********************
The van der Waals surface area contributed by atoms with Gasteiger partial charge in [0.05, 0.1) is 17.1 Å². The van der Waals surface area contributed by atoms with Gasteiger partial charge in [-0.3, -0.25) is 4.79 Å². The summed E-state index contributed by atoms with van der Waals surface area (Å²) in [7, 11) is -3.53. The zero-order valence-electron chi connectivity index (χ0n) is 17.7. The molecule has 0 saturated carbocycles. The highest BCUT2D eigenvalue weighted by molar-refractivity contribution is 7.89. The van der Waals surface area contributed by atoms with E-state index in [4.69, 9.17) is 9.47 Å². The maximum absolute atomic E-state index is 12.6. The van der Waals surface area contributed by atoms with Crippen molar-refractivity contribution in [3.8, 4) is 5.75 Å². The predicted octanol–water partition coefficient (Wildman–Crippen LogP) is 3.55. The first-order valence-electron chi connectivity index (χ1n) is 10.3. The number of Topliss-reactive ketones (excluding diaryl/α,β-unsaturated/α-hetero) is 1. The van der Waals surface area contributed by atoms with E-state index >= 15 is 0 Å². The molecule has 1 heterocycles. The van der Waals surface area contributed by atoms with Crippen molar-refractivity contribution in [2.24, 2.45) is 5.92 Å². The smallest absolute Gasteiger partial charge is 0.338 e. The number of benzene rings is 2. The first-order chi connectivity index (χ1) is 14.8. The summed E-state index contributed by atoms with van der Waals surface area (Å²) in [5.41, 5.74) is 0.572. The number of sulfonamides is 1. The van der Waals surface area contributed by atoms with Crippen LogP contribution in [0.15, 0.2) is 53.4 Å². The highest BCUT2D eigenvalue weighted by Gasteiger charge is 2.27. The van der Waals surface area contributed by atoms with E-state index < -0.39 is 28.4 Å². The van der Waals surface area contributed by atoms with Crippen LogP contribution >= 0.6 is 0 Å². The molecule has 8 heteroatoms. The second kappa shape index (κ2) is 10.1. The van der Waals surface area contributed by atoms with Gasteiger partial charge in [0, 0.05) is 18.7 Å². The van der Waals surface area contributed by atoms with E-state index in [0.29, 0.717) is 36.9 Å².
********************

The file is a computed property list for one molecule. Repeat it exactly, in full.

The van der Waals surface area contributed by atoms with Gasteiger partial charge in [0.05, 0.1) is 17.1 Å². The van der Waals surface area contributed by atoms with Gasteiger partial charge in [-0.3, -0.25) is 4.79 Å². The summed E-state index contributed by atoms with van der Waals surface area (Å²) in [7, 11) is -3.53. The zero-order valence-electron chi connectivity index (χ0n) is 17.7. The molecule has 0 saturated carbocycles. The highest BCUT2D eigenvalue weighted by molar-refractivity contribution is 7.89. The van der Waals surface area contributed by atoms with E-state index in [4.69, 9.17) is 9.47 Å². The maximum absolute atomic E-state index is 12.6. The van der Waals surface area contributed by atoms with Crippen molar-refractivity contribution in [3.8, 4) is 5.75 Å². The predicted octanol–water partition coefficient (Wildman–Crippen LogP) is 3.55. The first-order valence-electron chi connectivity index (χ1n) is 10.3. The number of Topliss-reactive ketones (excluding diaryl/α,β-unsaturated/α-hetero) is 1. The van der Waals surface area contributed by atoms with E-state index >= 15 is 0 Å². The molecule has 1 heterocycles. The van der Waals surface area contributed by atoms with Crippen molar-refractivity contribution in [2.24, 2.45) is 5.92 Å². The smallest absolute Gasteiger partial charge is 0.338 e. The number of benzene rings is 2. The first-order chi connectivity index (χ1) is 14.8. The summed E-state index contributed by atoms with van der Waals surface area (Å²) in [5.41, 5.74) is 0.572. The number of sulfonamides is 1. The van der Waals surface area contributed by atoms with Crippen LogP contribution in [0.15, 0.2) is 53.4 Å². The highest BCUT2D eigenvalue weighted by Gasteiger charge is 2.27. The van der Waals surface area contributed by atoms with E-state index < -0.39 is 28.4 Å². The van der Waals surface area contributed by atoms with Crippen LogP contribution >= 0.6 is 0 Å². The molecule has 8 heteroatoms. The second kappa shape index (κ2) is 10.1. The van der Waals surface area contributed by atoms with Gasteiger partial charge in [0, 0.05) is 18.7 Å². The van der Waals surface area contributed by atoms with E-state index in [0.29, 0.717) is 36.9 Å².